On the other side of the debate are those who caution against a premature rush to open economies and return to normal business and commerce. These health experts, including Dr. Anthony Fauci, among the nation’s leading infectious disease experts, make the case that we have the means to overcome this viral attack, but it will not be painless. To succeed, nations must listen to the public health professionals and the scientists called epidemiologists who study the spread of disease. The United States has the best scientific resources in the world. Health professionals uniformly recommend that, painful and costly as it is, we must continue with the social distancing and stay-at-home measures for a few more weeks to “flatten” the curve representing the number of new infections. Since the virus is not a living organism, the only way for it to spread is for humans to provide vehicles to increase the number of “hosts” by intermingling in close quarters.
“Prevention is better than cure” is an old saying that is pertinent to this dilemma. Here, if we prevent the spread of the virus, fewer people get sick, and this buys us time to develop a vaccine and find other effective ways to deal with this virus. Instead of the strategy of “herd immunity,” where society willingly allows a certain fraction of the population to be infected, we need to use modern medicines to find effective cures to mitigate this crisis. Other nations have successfully achieved this, even including states like California.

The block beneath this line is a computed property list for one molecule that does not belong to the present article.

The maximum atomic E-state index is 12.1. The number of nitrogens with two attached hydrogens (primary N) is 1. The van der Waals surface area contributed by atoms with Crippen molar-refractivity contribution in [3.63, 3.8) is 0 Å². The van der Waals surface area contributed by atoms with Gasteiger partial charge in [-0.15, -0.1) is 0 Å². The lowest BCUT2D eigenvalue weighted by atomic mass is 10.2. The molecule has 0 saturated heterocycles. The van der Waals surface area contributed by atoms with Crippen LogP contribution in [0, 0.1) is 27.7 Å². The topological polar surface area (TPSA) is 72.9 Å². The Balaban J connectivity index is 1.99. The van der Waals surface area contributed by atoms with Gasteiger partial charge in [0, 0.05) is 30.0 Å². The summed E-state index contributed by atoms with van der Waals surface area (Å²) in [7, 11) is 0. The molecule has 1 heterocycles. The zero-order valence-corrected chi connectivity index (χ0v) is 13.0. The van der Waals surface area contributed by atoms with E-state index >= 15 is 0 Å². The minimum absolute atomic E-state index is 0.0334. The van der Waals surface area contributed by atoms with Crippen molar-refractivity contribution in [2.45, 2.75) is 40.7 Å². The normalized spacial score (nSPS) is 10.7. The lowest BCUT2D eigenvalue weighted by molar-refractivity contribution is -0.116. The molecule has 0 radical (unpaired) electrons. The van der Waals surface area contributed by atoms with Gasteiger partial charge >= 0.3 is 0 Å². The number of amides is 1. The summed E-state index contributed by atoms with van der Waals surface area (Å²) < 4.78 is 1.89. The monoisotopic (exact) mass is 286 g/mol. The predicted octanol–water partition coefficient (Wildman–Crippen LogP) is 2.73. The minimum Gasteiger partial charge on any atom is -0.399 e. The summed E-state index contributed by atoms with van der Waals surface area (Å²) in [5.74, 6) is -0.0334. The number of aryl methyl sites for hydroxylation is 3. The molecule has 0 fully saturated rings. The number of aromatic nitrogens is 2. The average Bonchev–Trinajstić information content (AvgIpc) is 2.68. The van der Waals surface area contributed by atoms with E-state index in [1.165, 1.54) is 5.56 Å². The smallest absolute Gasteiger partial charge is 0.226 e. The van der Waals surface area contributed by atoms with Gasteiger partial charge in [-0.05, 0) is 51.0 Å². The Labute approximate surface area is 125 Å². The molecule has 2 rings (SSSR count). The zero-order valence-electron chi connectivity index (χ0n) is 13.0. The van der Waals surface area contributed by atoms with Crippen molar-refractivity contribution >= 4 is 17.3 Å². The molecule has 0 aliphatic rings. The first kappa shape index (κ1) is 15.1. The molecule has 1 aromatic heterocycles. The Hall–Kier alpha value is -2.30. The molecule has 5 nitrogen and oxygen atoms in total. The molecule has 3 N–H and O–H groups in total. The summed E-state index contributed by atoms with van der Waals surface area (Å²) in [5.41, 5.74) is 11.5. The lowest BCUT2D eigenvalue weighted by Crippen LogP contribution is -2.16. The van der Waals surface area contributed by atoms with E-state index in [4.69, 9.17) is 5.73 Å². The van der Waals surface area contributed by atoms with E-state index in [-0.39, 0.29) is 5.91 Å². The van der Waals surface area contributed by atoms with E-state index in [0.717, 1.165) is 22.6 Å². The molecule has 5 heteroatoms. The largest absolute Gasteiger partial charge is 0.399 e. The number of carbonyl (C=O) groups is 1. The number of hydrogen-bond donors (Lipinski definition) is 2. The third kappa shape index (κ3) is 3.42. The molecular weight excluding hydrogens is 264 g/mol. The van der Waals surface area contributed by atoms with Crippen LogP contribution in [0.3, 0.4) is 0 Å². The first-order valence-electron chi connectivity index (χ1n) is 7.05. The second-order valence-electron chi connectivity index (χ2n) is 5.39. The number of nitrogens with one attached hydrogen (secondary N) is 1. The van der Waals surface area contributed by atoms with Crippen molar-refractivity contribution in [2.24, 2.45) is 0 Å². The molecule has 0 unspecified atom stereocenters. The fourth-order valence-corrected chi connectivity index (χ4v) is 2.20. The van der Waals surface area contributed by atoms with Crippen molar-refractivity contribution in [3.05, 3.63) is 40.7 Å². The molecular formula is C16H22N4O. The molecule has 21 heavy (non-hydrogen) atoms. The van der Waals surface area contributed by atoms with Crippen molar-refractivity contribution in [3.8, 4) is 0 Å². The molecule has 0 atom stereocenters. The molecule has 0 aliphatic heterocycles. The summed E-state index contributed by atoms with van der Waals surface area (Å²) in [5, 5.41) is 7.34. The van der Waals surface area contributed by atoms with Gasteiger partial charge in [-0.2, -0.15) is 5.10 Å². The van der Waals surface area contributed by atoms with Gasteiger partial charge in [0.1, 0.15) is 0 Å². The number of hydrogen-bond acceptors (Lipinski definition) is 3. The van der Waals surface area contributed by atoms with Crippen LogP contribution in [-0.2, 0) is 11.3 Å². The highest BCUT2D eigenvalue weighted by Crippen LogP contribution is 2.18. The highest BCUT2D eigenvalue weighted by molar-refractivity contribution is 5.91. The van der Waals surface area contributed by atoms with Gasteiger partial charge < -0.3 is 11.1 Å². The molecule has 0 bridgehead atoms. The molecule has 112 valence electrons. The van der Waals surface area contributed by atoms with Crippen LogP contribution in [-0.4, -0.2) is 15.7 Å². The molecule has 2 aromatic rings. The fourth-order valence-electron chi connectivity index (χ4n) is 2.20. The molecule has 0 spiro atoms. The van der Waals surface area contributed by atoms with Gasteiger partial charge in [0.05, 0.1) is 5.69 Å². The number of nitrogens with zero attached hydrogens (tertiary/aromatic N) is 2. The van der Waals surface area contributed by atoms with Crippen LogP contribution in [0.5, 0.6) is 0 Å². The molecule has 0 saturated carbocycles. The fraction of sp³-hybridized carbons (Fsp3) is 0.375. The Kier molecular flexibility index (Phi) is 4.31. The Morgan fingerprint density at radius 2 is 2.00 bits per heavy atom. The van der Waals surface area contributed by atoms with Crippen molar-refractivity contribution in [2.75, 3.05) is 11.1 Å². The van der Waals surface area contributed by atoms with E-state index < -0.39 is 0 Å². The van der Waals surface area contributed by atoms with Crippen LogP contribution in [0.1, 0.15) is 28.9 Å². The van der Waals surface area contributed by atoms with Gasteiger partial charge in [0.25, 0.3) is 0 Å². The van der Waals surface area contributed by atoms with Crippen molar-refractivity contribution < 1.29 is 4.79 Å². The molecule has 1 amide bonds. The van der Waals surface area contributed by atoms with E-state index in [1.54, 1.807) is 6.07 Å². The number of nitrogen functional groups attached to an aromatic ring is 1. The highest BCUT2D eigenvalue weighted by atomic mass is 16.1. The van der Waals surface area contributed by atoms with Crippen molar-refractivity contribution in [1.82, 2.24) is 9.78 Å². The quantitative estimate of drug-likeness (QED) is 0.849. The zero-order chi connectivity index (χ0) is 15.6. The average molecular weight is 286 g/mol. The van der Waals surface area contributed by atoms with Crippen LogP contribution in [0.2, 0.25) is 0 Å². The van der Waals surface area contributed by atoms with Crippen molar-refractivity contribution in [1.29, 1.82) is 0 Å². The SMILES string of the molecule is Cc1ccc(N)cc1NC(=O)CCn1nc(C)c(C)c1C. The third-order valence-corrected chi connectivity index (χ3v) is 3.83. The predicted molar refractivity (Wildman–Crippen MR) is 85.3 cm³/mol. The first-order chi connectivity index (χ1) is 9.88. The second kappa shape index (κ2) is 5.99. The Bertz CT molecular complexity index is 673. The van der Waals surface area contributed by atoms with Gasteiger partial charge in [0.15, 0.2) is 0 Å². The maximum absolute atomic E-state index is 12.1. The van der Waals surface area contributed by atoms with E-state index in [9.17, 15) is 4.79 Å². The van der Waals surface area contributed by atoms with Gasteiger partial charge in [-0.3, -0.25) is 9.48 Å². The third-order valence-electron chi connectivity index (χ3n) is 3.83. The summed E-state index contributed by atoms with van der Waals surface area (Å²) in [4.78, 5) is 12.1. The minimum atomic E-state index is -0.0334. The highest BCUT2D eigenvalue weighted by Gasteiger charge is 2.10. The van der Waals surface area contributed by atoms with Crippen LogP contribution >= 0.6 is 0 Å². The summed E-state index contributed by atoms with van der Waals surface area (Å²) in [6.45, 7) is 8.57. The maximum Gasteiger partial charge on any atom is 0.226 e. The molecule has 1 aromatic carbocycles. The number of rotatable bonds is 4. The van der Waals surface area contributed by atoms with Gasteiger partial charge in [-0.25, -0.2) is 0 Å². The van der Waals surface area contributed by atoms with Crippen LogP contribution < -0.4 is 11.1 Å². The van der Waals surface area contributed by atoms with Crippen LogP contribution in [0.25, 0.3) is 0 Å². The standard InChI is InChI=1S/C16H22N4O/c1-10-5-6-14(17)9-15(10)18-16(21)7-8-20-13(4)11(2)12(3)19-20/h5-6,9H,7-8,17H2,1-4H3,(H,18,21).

Clearly, it does not make sense to pit one group against the other – the young against the old, or one state against another. All lives matter, and as one nation, we are in this crisis together, and we can overcome it only if we stick together.
One can argue that to open or not to open is a false choice. Instead of the tyranny of “or,” we have to be creative in moving toward the genius of “and.” Yes, we can find ways to both open the economy, rebuild our depleted wealth, and conquer the pandemic to protect our health and lives. How? By opening the economy, but doing so in a measured and responsible manner and following the best guidance our scientists offer to preserve and save lives. This means a massive and sustained increase in testing and tracking those who have the virus, and those in contact with them, and guaranteeing that testing and tracking. Has anyone done this successfully? Certainly. The examples are all around us, from New Zealand to South Korea, and, again, California. Economists and health policy experts tell us that this will be expensive – perhaps $100 billion – but significantly cheaper than the cost of continuing the closure of the economy.